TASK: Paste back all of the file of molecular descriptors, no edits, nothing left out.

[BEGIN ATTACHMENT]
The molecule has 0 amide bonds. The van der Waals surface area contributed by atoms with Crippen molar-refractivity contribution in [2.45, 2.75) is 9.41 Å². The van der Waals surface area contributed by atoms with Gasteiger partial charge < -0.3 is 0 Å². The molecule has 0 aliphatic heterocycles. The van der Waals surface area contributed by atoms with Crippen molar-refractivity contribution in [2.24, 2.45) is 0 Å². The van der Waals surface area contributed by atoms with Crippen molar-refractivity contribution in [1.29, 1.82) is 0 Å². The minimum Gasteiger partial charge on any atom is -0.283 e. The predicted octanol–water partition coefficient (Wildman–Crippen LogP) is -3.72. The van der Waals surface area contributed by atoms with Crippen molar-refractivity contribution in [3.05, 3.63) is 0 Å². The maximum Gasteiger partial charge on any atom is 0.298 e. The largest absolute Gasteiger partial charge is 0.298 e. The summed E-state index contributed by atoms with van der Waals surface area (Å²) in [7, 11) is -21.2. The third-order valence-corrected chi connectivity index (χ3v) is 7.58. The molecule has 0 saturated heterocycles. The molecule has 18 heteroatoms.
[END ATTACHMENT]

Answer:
The molecule has 0 amide bonds. The van der Waals surface area contributed by atoms with Crippen molar-refractivity contribution in [2.45, 2.75) is 9.41 Å². The van der Waals surface area contributed by atoms with Gasteiger partial charge < -0.3 is 0 Å². The molecule has 0 aliphatic heterocycles. The van der Waals surface area contributed by atoms with Crippen molar-refractivity contribution in [2.24, 2.45) is 0 Å². The van der Waals surface area contributed by atoms with Crippen molar-refractivity contribution in [1.29, 1.82) is 0 Å². The minimum Gasteiger partial charge on any atom is -0.283 e. The predicted octanol–water partition coefficient (Wildman–Crippen LogP) is -3.72. The van der Waals surface area contributed by atoms with Crippen molar-refractivity contribution in [3.05, 3.63) is 0 Å². The maximum Gasteiger partial charge on any atom is 0.298 e. The largest absolute Gasteiger partial charge is 0.298 e. The summed E-state index contributed by atoms with van der Waals surface area (Å²) in [7, 11) is -21.2. The third-order valence-corrected chi connectivity index (χ3v) is 7.58. The molecule has 0 saturated heterocycles. The molecule has 18 heteroatoms.